Sunday, May 22, 2011
I honestly don't know why it took me so long to read this utterly fantastic book--after all my dad spent years aged 4-14 in Australia and his sisters and parents returned there after WWII so all of my cousins except one are in Australia and I really should know more about the country, but I digress.
A Town Like Alice is wonderful. First person narration by a London solicitor, Noel Strachan, who recounts the story of one of his clients, Jean Paget, who is taken prisoner as a 20-year old in Malaya by the Japanese in WWII. She is a born leader, compassionate, practical, resourceful, and diplomatic. She rallies the other women and children who were also taken prisoner at the same time, and without fuss, arrogance, or power-mongering enables them to survive months of marching from town to town and then a couple of years as labourers in a rice paddy.
Early into her captivity she meets an Australian prisoner, Joe Harman, who befriends her and is crucified for his actions. The chemistry between Jean and Joe is not only palpable but achingly lovely. I don't want to give away the plot because reading the story fresh and without any expectations for how things work was such a completely enjoyable experience that I don't want to ruin it for anyone.
And I do want to stress how much I enjoyed this book. I enjoy virtually all the books I read, even those I don't like much, if that makes sense, because I enjoy reading. But this book is special--it truly captivated my interest and I found myself sitting slack-jawed as I marveled at the ingenuity, grace, and heart of Jean Paget. She's my new role model, and had I read this book as a young woman I might have set off for the Australian outback to try to find a town of my own to build.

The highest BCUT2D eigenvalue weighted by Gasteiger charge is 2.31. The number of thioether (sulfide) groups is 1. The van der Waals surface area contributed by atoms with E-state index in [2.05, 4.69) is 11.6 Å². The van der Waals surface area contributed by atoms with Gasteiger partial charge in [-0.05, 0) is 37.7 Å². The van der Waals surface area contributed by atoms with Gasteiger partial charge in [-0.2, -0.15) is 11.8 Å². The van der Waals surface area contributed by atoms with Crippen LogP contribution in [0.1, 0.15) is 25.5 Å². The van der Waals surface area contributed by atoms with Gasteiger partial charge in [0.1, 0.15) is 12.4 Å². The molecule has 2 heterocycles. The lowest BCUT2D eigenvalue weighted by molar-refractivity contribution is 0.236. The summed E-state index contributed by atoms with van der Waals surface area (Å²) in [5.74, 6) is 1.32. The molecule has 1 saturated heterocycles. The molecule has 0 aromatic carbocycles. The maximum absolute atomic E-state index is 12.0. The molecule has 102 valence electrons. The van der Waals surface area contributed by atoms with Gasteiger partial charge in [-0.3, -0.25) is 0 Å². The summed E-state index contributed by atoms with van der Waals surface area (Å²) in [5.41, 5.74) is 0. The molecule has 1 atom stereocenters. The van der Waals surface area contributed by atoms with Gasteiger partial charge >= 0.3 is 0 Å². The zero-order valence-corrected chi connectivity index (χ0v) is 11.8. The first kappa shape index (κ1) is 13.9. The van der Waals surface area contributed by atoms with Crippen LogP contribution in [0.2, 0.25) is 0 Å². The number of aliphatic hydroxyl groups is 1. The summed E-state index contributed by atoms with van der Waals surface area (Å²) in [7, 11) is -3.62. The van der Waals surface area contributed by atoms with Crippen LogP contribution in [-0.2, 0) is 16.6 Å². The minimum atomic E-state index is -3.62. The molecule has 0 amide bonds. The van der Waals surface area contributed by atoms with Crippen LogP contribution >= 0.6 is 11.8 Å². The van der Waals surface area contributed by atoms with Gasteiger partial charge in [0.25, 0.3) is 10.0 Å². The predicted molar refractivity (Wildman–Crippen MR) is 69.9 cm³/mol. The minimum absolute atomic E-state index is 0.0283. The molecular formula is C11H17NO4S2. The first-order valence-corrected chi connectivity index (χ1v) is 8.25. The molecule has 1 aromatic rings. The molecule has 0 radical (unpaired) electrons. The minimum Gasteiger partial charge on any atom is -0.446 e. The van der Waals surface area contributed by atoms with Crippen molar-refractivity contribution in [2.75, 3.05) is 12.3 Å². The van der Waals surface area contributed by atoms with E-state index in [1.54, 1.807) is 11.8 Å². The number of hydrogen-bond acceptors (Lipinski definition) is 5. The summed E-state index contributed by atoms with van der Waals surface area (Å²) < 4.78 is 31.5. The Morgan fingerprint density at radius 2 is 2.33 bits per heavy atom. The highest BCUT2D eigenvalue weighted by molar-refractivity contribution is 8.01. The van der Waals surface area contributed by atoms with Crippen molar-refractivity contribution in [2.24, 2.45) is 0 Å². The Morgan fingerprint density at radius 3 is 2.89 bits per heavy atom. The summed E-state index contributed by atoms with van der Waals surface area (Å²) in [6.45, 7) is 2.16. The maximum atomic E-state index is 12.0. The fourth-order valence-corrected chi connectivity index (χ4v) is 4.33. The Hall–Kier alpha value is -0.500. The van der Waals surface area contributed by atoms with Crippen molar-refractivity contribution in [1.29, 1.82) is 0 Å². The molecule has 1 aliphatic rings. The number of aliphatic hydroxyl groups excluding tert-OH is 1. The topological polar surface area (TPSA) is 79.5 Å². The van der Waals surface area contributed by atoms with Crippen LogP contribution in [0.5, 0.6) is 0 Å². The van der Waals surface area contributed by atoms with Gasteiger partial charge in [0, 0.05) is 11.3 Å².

After I finished the book I did a smidgeon of reading about the book on Wikipedia. Apparently, Nevil Shute based the Jean Paget character on a Dutch woman who had a similar experience in Sumatra, and the Joe Harman character on an Australian veteran of the Malayan campaign who had been crucified by the Japanese while working on the Burma Railway. It's clear that Shute based the narrator, Noel Strachan, on himself.
I honestly cannot praise this book too much--if you like love stories, read it--if you like history, read it--if you like dramas, read it--if you like great writing, read it. I do feel compelled to note that this book was published in 1950 and reflects WWII and post-war British/colonial views with regards to Australian Aborigines. The protagonists do use derogatory slang when referring to their Japanese captors also. It's not a politically correct book, but I do feel that it is historically accurate.
Now I get to watch the 5-hour BBC mini-series from 1981, starring Helen Morse and Bryan Brown. Tried as I might, I couldn't find a dvd so I hope the VCR still works--haven't used it for years. I've heard from many people that the mini-series rivals the book in terms of "OMG, this is so good!"